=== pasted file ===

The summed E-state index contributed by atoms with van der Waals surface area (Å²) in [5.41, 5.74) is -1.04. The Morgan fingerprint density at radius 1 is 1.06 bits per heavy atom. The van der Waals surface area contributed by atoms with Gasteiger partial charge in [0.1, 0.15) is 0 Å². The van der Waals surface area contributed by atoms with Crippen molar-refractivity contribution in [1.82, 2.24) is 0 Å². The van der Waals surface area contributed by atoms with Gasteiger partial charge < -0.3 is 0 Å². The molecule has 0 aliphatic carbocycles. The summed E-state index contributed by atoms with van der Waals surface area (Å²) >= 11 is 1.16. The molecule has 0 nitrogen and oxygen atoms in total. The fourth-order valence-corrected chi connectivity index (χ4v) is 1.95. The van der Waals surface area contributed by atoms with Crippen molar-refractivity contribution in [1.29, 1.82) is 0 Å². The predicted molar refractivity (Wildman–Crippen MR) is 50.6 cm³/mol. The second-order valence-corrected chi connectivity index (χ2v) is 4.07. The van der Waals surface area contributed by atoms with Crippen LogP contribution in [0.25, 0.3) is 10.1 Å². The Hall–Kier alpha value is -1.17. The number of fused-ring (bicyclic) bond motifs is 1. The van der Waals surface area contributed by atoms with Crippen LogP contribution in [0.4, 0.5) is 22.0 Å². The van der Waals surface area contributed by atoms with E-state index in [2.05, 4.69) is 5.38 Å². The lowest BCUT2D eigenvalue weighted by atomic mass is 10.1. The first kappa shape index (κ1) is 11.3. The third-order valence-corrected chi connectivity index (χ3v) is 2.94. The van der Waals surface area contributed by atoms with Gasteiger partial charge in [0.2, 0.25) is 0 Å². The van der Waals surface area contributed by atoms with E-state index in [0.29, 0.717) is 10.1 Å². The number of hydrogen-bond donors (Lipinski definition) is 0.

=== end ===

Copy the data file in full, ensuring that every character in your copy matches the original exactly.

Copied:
The summed E-state index contributed by atoms with van der Waals surface area (Å²) in [5.41, 5.74) is -1.04. The Morgan fingerprint density at radius 1 is 1.06 bits per heavy atom. The van der Waals surface area contributed by atoms with Gasteiger partial charge in [0.1, 0.15) is 0 Å². The van der Waals surface area contributed by atoms with Crippen molar-refractivity contribution in [1.82, 2.24) is 0 Å². The van der Waals surface area contributed by atoms with Gasteiger partial charge < -0.3 is 0 Å². The molecule has 0 aliphatic carbocycles. The summed E-state index contributed by atoms with van der Waals surface area (Å²) >= 11 is 1.16. The molecule has 0 nitrogen and oxygen atoms in total. The fourth-order valence-corrected chi connectivity index (χ4v) is 1.95. The van der Waals surface area contributed by atoms with Crippen molar-refractivity contribution in [1.29, 1.82) is 0 Å². The predicted molar refractivity (Wildman–Crippen MR) is 50.6 cm³/mol. The second-order valence-corrected chi connectivity index (χ2v) is 4.07. The van der Waals surface area contributed by atoms with Crippen LogP contribution in [0.25, 0.3) is 10.1 Å². The Hall–Kier alpha value is -1.17. The number of fused-ring (bicyclic) bond motifs is 1. The van der Waals surface area contributed by atoms with Crippen LogP contribution in [0.4, 0.5) is 22.0 Å². The van der Waals surface area contributed by atoms with E-state index in [2.05, 4.69) is 5.38 Å². The lowest BCUT2D eigenvalue weighted by atomic mass is 10.1. The first kappa shape index (κ1) is 11.3. The third-order valence-corrected chi connectivity index (χ3v) is 2.94. The van der Waals surface area contributed by atoms with Gasteiger partial charge in [0.2, 0.25) is 0 Å². The van der Waals surface area contributed by atoms with E-state index in [0.29, 0.717) is 10.1 Å². The number of hydrogen-bond donors (Lipinski definition) is 0.